Pakistan may not be able to pay for Google apps

IT minister writes to Dar as SBP refutes reports as ‘baseless’

Our Correspondent November 27, 2022
The logo for Google LLC is seen at the Google Store Chelsea in Manhattan, New York City, US, November 17, 2021. PHOTO: REUTERS/FILE


On the telecom operators’ concerns over the blocking of payment to Google, Federal Information Technology and Telecommunication Minister Aminul Haque on Tuesday said a letter had been sent to Finance Minister Ishaq Dar expressing reservations over the move.

In a statement, Haque added that a few days ago, all telecom operators had penned a letter to his ministry, expressing their concerns over the State Bank of Pakistan (SBP) blocking payment by users to Google.

He further said considering the seriousness of the matter, all stakeholders were consulted and it was decided to convey these concerns to the finance minister through a letter.

“The telecom sector is already in dire straits and such decisions would make matters worse for it,” the statement quoted him as saying.

The minister clarified that the blocking of payment would only cause paid Google Play applications to be suspended.

“The free applications will continue to work,” he added.

However, Haque noted blocking payment to international companies could dent the country’s reputation.

He further said that the users, who used paid applications, could face immense difficulties.

Haque demanded that Dar should immediately take notice of the matter and direct the SBP to lift the ban on Google payments through mobile phones.

“It is essential that the IT and telecom ministry is taken on board while making such decisions in the future,” the statement quoted the minister as saying.

Google Play Store services will no longer be available to Pakistani users after December 1 as the central bank has suspended the direct carrier billing (DCB) mechanism.

Users would be able to download the apps but won’t be able to pay for them except through debit and credit cards.

The other alternative for such payments is the DCB, which involves payment using mobile balance.

The DCB exists because of the lack of international digital payment methods to pay for various apps.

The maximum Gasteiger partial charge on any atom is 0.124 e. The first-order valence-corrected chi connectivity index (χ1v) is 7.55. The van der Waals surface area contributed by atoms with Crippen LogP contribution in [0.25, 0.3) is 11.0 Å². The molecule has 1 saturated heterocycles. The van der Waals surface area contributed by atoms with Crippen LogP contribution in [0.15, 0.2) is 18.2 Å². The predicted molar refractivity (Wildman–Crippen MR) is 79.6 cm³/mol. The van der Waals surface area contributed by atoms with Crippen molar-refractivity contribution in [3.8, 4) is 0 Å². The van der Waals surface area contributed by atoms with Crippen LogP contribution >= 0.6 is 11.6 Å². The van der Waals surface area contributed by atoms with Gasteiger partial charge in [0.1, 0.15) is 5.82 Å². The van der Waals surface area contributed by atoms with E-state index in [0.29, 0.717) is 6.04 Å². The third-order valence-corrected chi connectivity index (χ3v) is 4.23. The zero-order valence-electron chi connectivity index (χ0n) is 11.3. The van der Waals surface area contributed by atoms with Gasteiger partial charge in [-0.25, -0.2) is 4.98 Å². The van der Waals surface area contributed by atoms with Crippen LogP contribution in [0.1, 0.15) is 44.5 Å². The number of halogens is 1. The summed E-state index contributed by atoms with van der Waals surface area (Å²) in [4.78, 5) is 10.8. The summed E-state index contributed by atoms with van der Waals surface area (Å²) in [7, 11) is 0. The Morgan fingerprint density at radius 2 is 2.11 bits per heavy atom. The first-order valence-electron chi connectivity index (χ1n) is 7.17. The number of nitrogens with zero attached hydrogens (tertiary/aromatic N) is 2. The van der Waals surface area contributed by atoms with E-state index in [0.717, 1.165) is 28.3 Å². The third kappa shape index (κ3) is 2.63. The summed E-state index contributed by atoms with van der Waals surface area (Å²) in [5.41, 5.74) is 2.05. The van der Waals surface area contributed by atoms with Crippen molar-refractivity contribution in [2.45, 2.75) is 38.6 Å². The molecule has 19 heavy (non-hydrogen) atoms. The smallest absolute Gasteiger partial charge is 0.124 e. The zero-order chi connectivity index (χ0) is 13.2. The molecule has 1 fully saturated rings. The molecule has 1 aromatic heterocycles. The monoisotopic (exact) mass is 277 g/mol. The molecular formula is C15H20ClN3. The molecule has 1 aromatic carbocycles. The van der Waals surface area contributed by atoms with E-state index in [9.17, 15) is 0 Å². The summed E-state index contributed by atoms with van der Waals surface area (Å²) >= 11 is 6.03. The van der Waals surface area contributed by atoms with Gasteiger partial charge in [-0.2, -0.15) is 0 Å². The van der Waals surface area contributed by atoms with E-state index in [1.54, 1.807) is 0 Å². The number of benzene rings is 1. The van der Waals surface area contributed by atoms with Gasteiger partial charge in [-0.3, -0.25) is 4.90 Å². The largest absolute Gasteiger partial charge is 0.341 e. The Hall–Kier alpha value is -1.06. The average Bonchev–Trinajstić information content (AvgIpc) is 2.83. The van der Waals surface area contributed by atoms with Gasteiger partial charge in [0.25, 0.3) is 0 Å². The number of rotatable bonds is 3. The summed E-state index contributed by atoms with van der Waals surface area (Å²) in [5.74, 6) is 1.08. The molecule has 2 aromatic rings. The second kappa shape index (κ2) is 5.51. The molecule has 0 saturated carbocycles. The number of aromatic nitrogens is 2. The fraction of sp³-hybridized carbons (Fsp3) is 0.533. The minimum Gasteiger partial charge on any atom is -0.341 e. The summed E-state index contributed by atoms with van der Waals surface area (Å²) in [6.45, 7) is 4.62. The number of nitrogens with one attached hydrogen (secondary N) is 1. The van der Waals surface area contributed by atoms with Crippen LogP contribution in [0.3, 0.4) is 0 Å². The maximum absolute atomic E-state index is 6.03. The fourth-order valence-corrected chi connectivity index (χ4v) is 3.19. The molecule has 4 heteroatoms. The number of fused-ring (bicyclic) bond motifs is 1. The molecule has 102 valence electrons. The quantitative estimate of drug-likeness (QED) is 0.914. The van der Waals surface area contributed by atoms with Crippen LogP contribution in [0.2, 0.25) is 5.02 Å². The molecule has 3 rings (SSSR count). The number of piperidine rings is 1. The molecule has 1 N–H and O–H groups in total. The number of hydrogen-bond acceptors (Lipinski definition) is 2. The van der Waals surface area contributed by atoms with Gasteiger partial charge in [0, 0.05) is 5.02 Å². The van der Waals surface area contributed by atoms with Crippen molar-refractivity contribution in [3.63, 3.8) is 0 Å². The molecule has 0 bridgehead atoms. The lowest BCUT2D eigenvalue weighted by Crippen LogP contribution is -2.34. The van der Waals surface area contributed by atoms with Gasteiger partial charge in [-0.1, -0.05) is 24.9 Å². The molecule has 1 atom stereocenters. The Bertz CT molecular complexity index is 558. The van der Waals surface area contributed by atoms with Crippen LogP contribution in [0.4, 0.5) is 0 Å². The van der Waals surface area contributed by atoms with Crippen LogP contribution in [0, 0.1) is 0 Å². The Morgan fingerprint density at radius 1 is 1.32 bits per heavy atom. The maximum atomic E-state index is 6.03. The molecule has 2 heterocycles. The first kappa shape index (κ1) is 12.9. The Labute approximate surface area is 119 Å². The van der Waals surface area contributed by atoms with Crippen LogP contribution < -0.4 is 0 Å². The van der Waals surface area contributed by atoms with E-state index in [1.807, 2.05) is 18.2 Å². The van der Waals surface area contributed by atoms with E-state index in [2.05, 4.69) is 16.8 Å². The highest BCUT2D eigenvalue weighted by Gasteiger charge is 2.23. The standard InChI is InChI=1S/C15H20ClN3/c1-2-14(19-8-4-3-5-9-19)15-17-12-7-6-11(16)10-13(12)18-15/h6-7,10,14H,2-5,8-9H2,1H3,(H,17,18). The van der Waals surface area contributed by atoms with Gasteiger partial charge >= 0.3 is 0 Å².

“It is pertinent to mention here that we all understand the prevailing challenge of worsening economic conditions of the country and thus are open to working in an amicable way with the Regulator (SBP); as we are already working with them in case of the telecom sector imports related transactions to navigate through these testing times,” read a letter sent by the telecom companies to the SBP.

However, the central bank has refuted the reports that certain payments to Google were stuck at the SBP, claiming they were “baseless” and “misleading”.

“[The] SBP strongly refutes all such assertions. The fact is that in order to facilitate the domestic entities, [the] SBP specified certain information technology-related services, which such entities can acquire from abroad for their own use and make foreign exchange payments there against up to $100,000 per invoice. Such services include satellite transponder, international bandwidth/internet/private line services, software license/maintenance/support, and service to use electronic media and databases,” the central bank said in a statement.

The central bank further said the entities desirous of utilising this option designated a bank, which was approved by the SBP one time. Subsequently, after the designation, such payments could be processed through the designated bank, without any further regulatory approval.

However, it added that during recent off-site reviews, it was observed that in addition to utilising the aforesaid mechanism to remit funds for IT-related services for their own use, telcos were remitting bulk of the funds for video gaming, entertainment content, etc. purchased by their customers using airtime, under DCB.

“The telcos were allowing their customers to purchase above-mentioned products through airtime and then remitting funds abroad reflecting such transactions as payments for acquisition of IT-related services. Thus, in effect the telcos were acting as intermediaries/payment aggregators by facilitating acquisition of services by their subscribers,” it added.

Therefore, the central bank said, in view of the violation of foreign exchange regulations, the SBP had revoked the designation of banks of telcos for such payments. However, to facilitate their legitimate IT-related payments, telcos have been advised through their banks to resubmit their requests.

“If any entity, including a telco, intends to operate as an intermediary/payment aggregator and such arrangement involves outflow of foreign exchange, it has to approach [the] SBP, separately through its bank, for seeking special permission for providing such services under the Foreign Exchange Regulation Act, 1947,” the statement read.

It added that the instructions related to acquisition of IT and other services from abroad could be accessed at the following link:

Tech giants including Google, Amazon and Meta are being impacted by non-payments from Pakistan, which owes $34 million to international service providers, and might be moved to discontinue their services altogether.


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